Canadian world ski championship podium finishes
1956: Lucile Wheeler*, Cortina d'Ampezzo, Italy, 3rd DH
1958: Lucile Wheeler, Bad Gastein, Austria, 1st DH-GS, 2nd C
1960: Anne Heggtveit*, Squaw Valley, U.S., 1st SL, C
1968: Nancy Greene*, Grenoble, France, 1st GS-SL
1970: Betsy Clifford, Val Gardena, Italy, 1st GS
1972: Jim Hunter, Sapporo, Japan, 3rd C
1974: Betsy Clifford, St. Moritz, Switzerland, 2nd DH
1976: Kathy Kreiner*, Innsbruck, Austria, 1st GS
1980: Steve Podborski*, Lake Placid, U.S., 3rd DH
1982: Gerry Sorensen, Schladming, Austria, 1st DH; Laurie Graham, Schladming, Austria, 3rd DH
1989: Karen Percy, Vail, U.S., 2nd DH
1993Kate Pace, Morioka, Japan, 1st DH
2003: Mélanie Turgeon, St. Moritz, Switzerland, 1st DH; Allison Forsyth, St. Moritz, Switzerland, 3rd GS
2007: Jan Hudec, Are, Sweden, 2nd DH
Source: Alpine Canada
Key: DH — downhill; GS — giant slalom; SL — slalom; C — combined
*Until a rule change that took effect after 1980, Olympic medallists were also considered world championship medallists
VANCOUVER – Work ethic was never a problem for John Kucera. The son of immigrants who took out a second mortgage so he could pursue his dream of a ski racing career, he never had the luxury of taking anything for granted.
But it was a young and scrappy coach named Jason Lapierre who instilled a competitive fire in the slightly built Kucera, one that helped him become Canada's first ever men's downhill world champion at Val d'Isere, France, yesterday. It was a shocking win by someone who had never been on a World Cup downhill podium.
Ask Kucera about his most formative influence as a ski racer and he doesn't hesitate to mention Lapierre, who died tragically in the summer of 2006 when his bike was hit by a car. Kucera dedicated his first World Cup win (a super-G race in Lake Louise) that winter to Lapierre's memory.
"He was a guy who was quite small in stature as well and he never let that hold him back in whichever sporting endeavours he took on," Kucera told the Star earlier this season. "You can really learn from somebody like that.
"Having a big heart and a lot of pride is just as big an advantage as being somebody who's bigger. He really taught me to fight for it and to really go for the top."
Not even the Crazy Canucks managed a world title in their glory days. Their best was a bronze by Steve Podborski at the 1980 Lake Placid Olympics, which doubled as a world championship back then.
Among those watching on TV as Kucera cut an impressive swath yesterday on a demanding layout in Val d'Isere was Podborski at his home in Whistler, B.C.
"It was a tour de force by a superb technical skier," Canada's most decorated downhiller said. "It was quite a phenomenal run."
There was much said about how the weather conditions favoured Kucera, who was second out of the gate when visibility was very good only to deteriorate badly later because of fog and clouds.
But Podborski said the 24-year-old Calgarian was full measure for the victory.
"He's not the best downhiller in the world, yet he's the world champion," Podborski said. "He took a situation that was as close to good as it's going to get and he capitalized on it. Some people will point to a good start, but that's exactly when you have to do it. A bunch of people didn't make it down. He's got the right stuff to be great.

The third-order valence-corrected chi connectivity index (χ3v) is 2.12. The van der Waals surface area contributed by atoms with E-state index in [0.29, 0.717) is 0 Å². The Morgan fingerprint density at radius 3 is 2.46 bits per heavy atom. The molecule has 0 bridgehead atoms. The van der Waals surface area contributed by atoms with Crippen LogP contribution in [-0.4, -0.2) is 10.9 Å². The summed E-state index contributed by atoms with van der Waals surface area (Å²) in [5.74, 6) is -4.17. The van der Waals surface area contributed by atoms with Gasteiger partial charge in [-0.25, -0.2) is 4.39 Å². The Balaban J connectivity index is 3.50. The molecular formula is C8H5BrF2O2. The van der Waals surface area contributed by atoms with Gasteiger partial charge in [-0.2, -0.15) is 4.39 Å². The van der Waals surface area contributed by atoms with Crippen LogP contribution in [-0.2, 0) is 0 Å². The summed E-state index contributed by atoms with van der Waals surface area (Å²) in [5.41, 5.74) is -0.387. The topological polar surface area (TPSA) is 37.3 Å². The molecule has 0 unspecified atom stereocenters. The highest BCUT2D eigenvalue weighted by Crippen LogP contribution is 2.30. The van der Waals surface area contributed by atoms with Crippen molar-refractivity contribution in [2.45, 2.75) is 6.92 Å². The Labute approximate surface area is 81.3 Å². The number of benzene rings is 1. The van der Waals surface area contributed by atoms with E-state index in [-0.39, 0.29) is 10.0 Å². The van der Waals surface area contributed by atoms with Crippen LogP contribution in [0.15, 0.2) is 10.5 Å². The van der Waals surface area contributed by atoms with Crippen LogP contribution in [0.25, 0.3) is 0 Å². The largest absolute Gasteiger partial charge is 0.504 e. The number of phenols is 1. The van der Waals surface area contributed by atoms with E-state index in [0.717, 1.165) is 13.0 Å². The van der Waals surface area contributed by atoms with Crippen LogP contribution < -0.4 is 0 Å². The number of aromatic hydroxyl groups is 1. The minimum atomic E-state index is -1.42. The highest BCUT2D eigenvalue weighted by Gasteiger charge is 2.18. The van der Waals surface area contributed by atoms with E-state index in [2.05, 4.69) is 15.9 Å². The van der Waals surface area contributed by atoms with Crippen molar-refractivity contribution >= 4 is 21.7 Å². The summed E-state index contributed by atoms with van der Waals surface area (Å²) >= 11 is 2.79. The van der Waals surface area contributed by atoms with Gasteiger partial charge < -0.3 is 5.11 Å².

"If you believe that hard work and application and focus and taking your talents and making the most of them should win the day, then he's the guy to pick."
Kucera gives Lapierre a lot of credit for that.
"A bit of that you're born with and my parents definitely instilled a little of that in me as well, but then he just set the fire a little bit so that's something that's a huge part of me," said Kucera, whose parents came to Canada from the Czech Republic in the early '80s.
Kucera remembers how one day in the gym he was doing weights with a teammate and they felt they'd reached the maximum limit, only to have Lapierre convince them they were capable of more.
"I remember him throwing on another completely obscene amount of weight and I didn't think there was any way I was going to do it," he said. "I thought I was just aiming for failure. But he just kept pushing us.
"It really showed us what pushing your limits can really accomplish."
Kucera got the call telling him that Lapierre had died on the morning he was supposed to fly out to a summer camp in Chile.
"It was probably one of the worst days of my life, to be honest with you," he said.
Yesterday was surely one of the best. Kucera blazed to a time of 2 minutes, 7.01 seconds on the thigh-burning course used for the 1992 Albertville Olympics, beating out reigning World Cup downhill champion Didier Cuche of Switzerland by 4/100ths of a second.
"It was the race of my life," said Kucera, whose previous best World Cup downhill finish was a seventh in 2007 at Lake Louise.
Not all the news was good for Canada. Jan Hudec of Calgary, winner of the downhill silver two years ago at the worlds and in the midst of a comeback after tearing up his right knee for a third time last year, crashed and hurt his left knee. There's no diagnosis yet, but it doesn't look good.
Neither Erik Guay of Mont Tremblant, Que., nor Manuel Osborne-Paradis of Vancouver finished the race.
There didn't appear to be much whinging about the conditions. Not even the likes of American star Bode Miller, who was eighth after skiing on a course shrouded in fog in the top half, begrudged Kucera the victory.